The latest generation of portable ADS-B receivers has proven to be quite reliable in the cockpit, but as with any technical product there is a learning curve. Since all of these devices wirelessly transmit data to your tablet, one of the first areas to consider is the WiFi or Bluetooth connection. Let's look at how to troubleshoot potential connection problems with a Stratus 3.
Portable ADS-B receivers for the iPad can receive ADS-B traffic in addition to weather. But unlike weather, which is broadcast continuously, traffic is only transmitted in response to specific prompts. This can make ADS-B traffic very confusing - when does it work and when doesn't it work?
It’s important before each flight to properly configure the iPad’s wireless radios, especially when using a Bluetooth or WiFi accessory. Here are our recommended wireless settings for various iPad and accessory combinations.
We recently held a roundtable with three prominent FAA Designated Pilot Examiners (DPE), Eric Crump, Jason Blair and Todd Ritchey, to discuss common misconceptions about the FAA checkride. One of the most common questions we received during the discussion related to the use of an iPad during the oral and flight test, and whether pilots still need to demonstrate planning and navigation using traditional techniques and paper charts.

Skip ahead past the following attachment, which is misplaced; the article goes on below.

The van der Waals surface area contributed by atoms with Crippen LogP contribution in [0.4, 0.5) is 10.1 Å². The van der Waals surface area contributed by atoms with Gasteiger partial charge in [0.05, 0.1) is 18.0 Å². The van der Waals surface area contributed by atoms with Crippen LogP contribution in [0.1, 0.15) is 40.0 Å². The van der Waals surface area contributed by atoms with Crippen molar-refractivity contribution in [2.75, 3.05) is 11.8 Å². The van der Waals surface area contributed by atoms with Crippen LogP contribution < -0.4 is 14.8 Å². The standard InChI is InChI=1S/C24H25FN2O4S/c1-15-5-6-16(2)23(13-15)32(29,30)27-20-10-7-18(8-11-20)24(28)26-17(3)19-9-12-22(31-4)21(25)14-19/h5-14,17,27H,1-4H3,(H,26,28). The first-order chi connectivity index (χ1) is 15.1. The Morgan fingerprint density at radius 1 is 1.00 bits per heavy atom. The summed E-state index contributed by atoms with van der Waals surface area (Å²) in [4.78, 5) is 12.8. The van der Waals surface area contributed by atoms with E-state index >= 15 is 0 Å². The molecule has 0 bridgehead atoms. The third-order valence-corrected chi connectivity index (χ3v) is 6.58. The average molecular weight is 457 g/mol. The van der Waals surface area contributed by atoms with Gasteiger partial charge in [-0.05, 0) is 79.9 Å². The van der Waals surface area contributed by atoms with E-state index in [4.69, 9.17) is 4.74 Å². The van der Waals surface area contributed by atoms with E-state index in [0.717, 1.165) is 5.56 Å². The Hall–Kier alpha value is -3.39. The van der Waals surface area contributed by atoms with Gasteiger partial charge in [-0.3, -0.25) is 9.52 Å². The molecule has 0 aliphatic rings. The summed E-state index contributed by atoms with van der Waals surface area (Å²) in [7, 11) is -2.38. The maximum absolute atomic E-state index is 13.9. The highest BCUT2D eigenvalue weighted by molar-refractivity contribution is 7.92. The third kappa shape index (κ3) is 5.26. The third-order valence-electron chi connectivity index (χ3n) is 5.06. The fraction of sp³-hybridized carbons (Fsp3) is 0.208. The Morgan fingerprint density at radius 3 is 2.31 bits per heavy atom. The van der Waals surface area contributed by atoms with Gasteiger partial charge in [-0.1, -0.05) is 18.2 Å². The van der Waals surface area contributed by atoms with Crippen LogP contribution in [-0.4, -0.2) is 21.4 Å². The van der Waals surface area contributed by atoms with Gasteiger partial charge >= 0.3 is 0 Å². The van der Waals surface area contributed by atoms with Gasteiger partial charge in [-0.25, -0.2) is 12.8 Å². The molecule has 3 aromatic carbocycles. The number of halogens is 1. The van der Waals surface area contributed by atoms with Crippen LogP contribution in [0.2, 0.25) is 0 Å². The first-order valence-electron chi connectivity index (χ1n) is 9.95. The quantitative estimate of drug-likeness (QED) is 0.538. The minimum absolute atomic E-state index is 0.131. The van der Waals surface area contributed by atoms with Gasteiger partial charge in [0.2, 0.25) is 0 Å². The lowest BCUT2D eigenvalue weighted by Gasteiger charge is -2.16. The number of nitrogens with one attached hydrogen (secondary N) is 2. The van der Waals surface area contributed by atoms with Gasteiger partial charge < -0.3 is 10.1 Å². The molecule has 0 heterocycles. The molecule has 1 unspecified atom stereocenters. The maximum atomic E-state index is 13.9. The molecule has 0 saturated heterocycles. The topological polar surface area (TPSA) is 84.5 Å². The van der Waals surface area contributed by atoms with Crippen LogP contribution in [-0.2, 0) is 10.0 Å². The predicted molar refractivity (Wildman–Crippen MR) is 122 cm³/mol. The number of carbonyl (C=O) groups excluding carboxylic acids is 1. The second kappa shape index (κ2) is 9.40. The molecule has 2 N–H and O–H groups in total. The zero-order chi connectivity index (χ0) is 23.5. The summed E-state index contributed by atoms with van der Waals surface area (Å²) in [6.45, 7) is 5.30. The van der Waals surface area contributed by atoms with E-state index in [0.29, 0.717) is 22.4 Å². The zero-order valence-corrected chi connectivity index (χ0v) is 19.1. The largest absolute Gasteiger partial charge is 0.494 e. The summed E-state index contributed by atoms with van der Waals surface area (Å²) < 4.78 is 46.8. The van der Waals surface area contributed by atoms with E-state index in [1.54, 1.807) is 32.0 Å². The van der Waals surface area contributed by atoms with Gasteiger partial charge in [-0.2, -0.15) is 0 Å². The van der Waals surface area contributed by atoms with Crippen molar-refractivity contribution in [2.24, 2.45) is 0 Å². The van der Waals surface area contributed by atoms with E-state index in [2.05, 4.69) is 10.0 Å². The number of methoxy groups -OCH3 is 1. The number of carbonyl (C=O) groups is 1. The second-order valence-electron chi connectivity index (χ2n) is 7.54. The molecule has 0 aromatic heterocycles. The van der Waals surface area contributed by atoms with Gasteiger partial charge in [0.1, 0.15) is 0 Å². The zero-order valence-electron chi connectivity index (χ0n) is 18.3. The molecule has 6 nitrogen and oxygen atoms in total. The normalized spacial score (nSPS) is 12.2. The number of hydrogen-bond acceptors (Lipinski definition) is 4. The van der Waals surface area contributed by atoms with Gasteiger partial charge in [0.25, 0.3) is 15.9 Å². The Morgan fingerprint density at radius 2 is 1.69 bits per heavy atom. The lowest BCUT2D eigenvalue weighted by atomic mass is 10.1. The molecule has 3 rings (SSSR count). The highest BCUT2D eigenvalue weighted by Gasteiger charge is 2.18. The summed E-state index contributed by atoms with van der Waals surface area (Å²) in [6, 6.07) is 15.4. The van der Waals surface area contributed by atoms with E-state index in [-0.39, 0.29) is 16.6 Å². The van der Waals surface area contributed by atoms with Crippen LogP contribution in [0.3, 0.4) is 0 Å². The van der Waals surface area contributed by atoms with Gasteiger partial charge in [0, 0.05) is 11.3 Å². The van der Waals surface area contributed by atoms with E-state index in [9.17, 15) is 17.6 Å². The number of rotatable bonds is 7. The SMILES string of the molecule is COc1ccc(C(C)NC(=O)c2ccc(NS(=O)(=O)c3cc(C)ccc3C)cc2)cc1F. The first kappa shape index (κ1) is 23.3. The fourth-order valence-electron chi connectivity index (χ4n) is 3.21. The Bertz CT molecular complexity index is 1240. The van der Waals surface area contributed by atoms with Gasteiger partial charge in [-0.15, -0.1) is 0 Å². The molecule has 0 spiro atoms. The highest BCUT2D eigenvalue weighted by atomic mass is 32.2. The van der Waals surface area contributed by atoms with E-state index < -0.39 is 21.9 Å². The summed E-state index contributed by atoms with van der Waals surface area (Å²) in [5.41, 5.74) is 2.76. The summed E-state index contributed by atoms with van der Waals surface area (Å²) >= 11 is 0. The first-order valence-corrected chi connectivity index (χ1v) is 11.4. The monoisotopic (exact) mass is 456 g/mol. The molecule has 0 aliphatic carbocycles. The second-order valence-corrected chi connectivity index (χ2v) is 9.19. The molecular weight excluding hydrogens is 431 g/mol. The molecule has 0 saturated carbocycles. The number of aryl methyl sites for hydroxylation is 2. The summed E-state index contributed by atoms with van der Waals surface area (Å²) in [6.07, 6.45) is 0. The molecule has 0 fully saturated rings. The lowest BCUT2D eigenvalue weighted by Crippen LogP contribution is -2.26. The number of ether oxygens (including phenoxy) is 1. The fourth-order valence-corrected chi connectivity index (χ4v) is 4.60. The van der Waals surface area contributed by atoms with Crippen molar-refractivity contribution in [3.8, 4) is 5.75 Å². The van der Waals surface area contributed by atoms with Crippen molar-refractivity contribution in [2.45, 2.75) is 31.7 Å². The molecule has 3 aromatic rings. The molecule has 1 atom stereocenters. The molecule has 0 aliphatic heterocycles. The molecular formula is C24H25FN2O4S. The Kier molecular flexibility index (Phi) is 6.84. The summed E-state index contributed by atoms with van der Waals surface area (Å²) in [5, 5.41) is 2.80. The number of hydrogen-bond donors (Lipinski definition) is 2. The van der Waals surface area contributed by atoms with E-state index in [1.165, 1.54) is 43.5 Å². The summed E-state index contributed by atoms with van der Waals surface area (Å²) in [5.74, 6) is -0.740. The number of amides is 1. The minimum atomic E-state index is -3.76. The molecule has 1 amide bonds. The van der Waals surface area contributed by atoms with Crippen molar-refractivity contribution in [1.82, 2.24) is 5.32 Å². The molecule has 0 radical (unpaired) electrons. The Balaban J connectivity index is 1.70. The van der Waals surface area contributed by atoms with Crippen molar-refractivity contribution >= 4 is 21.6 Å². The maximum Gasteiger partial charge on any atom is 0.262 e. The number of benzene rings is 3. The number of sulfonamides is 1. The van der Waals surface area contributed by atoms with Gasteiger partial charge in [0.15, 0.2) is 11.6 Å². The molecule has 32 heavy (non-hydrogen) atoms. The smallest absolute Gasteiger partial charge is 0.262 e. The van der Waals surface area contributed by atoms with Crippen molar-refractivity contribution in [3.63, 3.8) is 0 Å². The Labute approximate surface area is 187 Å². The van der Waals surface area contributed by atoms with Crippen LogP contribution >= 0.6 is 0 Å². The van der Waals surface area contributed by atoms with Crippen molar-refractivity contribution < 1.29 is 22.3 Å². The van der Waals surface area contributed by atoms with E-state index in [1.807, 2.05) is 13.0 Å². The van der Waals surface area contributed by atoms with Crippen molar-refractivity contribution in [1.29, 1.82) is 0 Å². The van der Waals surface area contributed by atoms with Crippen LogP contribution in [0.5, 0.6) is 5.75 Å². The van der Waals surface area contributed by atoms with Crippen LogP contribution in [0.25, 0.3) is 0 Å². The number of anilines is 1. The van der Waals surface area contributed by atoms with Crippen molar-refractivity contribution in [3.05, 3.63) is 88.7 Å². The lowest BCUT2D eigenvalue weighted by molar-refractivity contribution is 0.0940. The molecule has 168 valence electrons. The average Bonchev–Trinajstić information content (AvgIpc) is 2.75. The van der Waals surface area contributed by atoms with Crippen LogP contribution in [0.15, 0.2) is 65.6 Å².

As the old saying goes, "train like you fly, fly like you train." If you fly with an iPad, don't hide it during your training flights. Better to make it an integral part of your proficiency program, whether you're on your own or with an instructor, including what to do if it fails. Here's a suggested list of topics to cover.
Everyone knows how to open an app on the iPad--just tap the icon and it's off to the races. But what about closing apps--do you know the difference between sleeping an app, shutting down an app and deleting an app? It's an important distinction that comes into play when an app starts misbehaving.